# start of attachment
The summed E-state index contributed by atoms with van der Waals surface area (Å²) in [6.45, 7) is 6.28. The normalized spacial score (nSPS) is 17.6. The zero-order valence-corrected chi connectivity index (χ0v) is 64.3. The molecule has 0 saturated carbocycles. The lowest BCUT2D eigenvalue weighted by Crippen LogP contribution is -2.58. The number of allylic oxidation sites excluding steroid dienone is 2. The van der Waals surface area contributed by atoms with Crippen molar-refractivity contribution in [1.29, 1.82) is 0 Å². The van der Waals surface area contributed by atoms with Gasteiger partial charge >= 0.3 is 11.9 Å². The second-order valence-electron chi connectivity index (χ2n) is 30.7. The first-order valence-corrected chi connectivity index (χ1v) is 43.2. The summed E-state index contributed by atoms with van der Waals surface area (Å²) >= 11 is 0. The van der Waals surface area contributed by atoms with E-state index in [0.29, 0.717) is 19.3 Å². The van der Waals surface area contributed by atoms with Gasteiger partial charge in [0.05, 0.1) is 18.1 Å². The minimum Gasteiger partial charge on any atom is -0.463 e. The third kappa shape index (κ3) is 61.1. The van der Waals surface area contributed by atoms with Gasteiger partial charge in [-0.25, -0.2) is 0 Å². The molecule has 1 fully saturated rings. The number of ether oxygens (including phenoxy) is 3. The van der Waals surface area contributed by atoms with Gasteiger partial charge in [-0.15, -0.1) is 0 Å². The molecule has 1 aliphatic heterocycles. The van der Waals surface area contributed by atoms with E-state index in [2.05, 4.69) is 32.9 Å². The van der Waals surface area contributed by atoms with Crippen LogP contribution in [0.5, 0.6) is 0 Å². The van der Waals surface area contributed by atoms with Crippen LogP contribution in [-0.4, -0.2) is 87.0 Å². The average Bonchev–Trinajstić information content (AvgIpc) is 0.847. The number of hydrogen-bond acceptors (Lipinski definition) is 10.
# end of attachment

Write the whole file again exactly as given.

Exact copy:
The summed E-state index contributed by atoms with van der Waals surface area (Å²) in [6.45, 7) is 6.28. The normalized spacial score (nSPS) is 17.6. The zero-order valence-corrected chi connectivity index (χ0v) is 64.3. The molecule has 0 saturated carbocycles. The lowest BCUT2D eigenvalue weighted by Crippen LogP contribution is -2.58. The number of allylic oxidation sites excluding steroid dienone is 2. The van der Waals surface area contributed by atoms with Crippen molar-refractivity contribution in [1.29, 1.82) is 0 Å². The van der Waals surface area contributed by atoms with Gasteiger partial charge >= 0.3 is 11.9 Å². The second-order valence-electron chi connectivity index (χ2n) is 30.7. The first-order valence-corrected chi connectivity index (χ1v) is 43.2. The summed E-state index contributed by atoms with van der Waals surface area (Å²) >= 11 is 0. The van der Waals surface area contributed by atoms with E-state index in [0.29, 0.717) is 19.3 Å². The van der Waals surface area contributed by atoms with Gasteiger partial charge in [0.05, 0.1) is 18.1 Å². The minimum Gasteiger partial charge on any atom is -0.463 e. The third kappa shape index (κ3) is 61.1. The van der Waals surface area contributed by atoms with Gasteiger partial charge in [-0.25, -0.2) is 0 Å². The molecule has 1 fully saturated rings. The number of ether oxygens (including phenoxy) is 3. The van der Waals surface area contributed by atoms with Gasteiger partial charge in [-0.15, -0.1) is 0 Å². The molecule has 1 aliphatic heterocycles. The van der Waals surface area contributed by atoms with E-state index in [2.05, 4.69) is 32.9 Å². The van der Waals surface area contributed by atoms with Crippen LogP contribution in [0.5, 0.6) is 0 Å². The van der Waals surface area contributed by atoms with Crippen LogP contribution in [-0.4, -0.2) is 87.0 Å². The average Bonchev–Trinajstić information content (AvgIpc) is 0.847. The number of hydrogen-bond acceptors (Lipinski definition) is 10.